More than just one crown
King Charles will be crowned with the St. Edward’s Crown from the 17th century, which weighs nearly five pounds, has a solid gold frame and 444 stones.
Meanwhile, his wife, Camilla Parker Bowles, will be anointed and crowned as queen in a service carried out by Justin Welby, the Archbishop of Canterbury. Camilla will be the first divorcee to be crowned, and the coronation invitation that was released in April made headlines when it referred to her as Queen Camilla for the first time. Until then, she was described as queen consort.
By contrast, Elizabeth was the only royal to get crowned at her ceremony. Her husband, Prince Philip, was given the royal title of Duke of Edinburgh. According to People, Charles’ coronation will mark the first time a male British royal gets crowned since his grandfather, King George VI, was crowned in 1937.
Elizabeth and Philip were driven in the Gold State Coach — pulled by eight gray gelding horses — across London following her coronation ceremony. The route was approximately five miles and it lasted two hours.
According to Elle, Charles’ procession (also known as “The King’s Procession”) was only 1.3 miles and he instead rode from Buckingham Palace to Westminster Abbey in the Diamond Jubilee State Coach.
No toilet paper mystery … hopefully
According to The Telegraph, one big mishap during Elizabeth’s coronation ceremony in 1953 included a ton of toilet paper had gone missing the day before the event.
The outlet cited the Record of Procedure, a book that detailed how much effort went into planning Elizabeth’s coronation in 1953, and it’s said to have “found early on Coronation day that much of the lavatory paper had been removed” from Westminster Abbey.
As for the culprit, the book says the mishap may have been the work of thieves taking advantage of the event.
According to Jessamy Carlson at the National Archives, the book showed “the nuance of the planning but also the lessons learned afterward.” The book went on to note that “in [the] future it will be necessary to take special steps to prevent this.”
Hopefully no shortage of toilet paper will be an issue on Saturday.
Charles was actually the first child to witness his mother’s coronation as a sovereign, according to the palace. Princess Anne did not attend the ceremony because she was considered too young.
In addition to William and Harry attending, Charles’ grandchildren — as well as Camilla’s — will also be on hand and taking on a special role as Pages of Honour.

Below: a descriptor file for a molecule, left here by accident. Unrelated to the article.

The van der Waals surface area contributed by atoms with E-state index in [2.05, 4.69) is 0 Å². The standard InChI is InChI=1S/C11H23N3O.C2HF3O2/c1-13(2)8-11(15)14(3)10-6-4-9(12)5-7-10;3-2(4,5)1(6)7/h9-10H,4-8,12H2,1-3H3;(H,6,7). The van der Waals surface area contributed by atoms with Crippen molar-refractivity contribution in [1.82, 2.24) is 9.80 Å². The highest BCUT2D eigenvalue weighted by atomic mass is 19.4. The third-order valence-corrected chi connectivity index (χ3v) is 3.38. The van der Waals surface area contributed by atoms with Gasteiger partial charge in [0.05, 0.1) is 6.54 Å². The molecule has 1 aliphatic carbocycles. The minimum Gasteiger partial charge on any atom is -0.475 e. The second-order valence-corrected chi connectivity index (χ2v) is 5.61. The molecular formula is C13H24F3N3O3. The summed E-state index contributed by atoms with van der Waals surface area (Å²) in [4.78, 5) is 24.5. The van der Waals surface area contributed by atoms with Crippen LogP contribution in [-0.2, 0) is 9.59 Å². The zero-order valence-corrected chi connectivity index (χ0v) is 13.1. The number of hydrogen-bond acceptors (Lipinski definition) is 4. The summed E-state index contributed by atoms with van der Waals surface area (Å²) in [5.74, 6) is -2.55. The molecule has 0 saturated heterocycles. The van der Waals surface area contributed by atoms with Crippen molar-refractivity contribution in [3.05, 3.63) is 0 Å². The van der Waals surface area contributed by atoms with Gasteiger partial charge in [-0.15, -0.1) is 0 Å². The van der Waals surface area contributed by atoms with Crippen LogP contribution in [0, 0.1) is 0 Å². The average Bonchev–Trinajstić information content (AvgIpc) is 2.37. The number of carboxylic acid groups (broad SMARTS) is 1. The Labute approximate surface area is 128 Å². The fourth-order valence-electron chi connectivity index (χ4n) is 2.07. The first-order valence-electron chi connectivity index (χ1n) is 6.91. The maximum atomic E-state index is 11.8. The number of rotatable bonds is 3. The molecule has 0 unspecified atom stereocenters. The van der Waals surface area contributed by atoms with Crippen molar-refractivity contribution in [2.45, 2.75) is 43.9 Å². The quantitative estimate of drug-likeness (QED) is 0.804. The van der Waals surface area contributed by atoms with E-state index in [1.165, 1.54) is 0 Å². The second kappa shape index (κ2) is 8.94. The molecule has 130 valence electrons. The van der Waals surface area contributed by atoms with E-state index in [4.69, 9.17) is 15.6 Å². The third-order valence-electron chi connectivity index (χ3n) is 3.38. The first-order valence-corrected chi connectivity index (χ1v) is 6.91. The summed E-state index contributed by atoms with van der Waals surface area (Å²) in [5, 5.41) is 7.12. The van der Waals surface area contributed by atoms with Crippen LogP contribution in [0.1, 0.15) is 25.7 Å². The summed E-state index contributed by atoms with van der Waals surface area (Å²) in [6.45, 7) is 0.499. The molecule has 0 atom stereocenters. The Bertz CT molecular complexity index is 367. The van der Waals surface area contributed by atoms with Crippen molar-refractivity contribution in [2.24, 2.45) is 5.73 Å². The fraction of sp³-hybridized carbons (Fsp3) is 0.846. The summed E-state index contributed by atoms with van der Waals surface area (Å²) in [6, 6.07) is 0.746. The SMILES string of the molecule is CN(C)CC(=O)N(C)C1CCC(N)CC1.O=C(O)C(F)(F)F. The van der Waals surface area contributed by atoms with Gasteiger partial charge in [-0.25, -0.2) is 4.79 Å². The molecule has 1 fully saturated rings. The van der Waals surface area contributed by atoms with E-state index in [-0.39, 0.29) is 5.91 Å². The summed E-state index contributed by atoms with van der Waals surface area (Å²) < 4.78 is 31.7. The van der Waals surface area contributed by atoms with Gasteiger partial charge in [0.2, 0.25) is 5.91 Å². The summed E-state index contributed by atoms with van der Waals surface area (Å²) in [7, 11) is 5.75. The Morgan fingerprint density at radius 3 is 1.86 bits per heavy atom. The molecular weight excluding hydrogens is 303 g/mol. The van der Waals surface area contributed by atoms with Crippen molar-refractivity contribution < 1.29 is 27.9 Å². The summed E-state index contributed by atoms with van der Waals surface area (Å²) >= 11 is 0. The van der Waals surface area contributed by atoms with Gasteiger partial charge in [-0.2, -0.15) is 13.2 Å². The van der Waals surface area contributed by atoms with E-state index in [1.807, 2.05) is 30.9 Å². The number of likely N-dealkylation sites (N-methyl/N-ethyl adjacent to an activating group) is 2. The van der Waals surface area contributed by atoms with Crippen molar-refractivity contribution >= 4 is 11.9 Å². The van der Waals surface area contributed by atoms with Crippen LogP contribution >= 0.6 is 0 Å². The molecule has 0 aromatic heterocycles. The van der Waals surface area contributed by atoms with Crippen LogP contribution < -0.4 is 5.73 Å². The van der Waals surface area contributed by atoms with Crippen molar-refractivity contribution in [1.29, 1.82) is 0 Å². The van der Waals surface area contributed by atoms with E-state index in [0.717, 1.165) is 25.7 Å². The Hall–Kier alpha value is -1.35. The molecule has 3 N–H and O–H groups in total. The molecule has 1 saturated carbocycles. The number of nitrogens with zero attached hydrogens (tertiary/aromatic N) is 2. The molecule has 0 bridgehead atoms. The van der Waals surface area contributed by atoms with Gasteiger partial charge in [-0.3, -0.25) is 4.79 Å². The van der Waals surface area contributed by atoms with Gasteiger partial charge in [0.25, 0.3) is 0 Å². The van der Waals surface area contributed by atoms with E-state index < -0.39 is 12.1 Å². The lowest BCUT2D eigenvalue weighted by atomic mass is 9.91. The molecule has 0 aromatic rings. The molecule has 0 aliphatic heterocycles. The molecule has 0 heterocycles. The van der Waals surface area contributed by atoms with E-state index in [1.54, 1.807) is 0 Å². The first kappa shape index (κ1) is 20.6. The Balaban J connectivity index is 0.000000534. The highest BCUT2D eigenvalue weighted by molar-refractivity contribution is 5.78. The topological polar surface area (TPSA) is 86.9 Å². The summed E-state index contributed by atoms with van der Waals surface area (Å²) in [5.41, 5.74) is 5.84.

Prince George, for example, will be one of eight chosen to attend the coronation of Their Majesties The King and The Queen Consort Camilla, and Their Majesties will each be attended by four Pages of Honour. The Pages will form part of the procession through the Nave of Westminster Abbey. The King’s Pages of Honour will be His Royal Highness Prince George of Wales, Lord Oliver Cholmondeley, Master Nicholas Barclay and Master Ralph Tollemache.
In 1953, more than 27 million people in the U.K. (out of the 36 million people who lived there) watched Elizabeth’s coronation, and more than 11 million listened to it on the radio. According to the palace, more than 2,000 journalists and 500 photographers from 92 nations were posted on the coronation route for the queen’s ceremony.
It goes without saying, Elizabeth’s coronation ceremony was the first service to be televised on the BBC. Among the many foreign journalists was none other than Jacqueline Bouvier, who at the time was working for the Washington Times-Herald newspaper. She would later become known to the world as the first lady of the United States, Jackie Kennedy.
By contrast, approximately 300 million-plus are expected to watch Charles’ coronation ceremony when the festivities are broadcast worldwide. Plus, his will be the first ever coronation broadcast in color.
As for Charles’ coronation ceremony, it will not broadcast publicly, but plenty of special programming and live footage from the ceremony will be available to watch live on May 6, starting at 5 a.m. ET on CBS and Paramount+. Audiences will also be able to view coverage on CBS News, including the concert featuring Katy Perry and Lionel Richie on Sunday, May 7. Additionally, others can watch the coronation online on these streaming platforms.
How to Watch King Charles’ Coronation Live in the U.S.
Princess Charlotte Is a Doting Sister at King Charles III’s Coronation
King Charles III Coronation: See the Royals in Attendance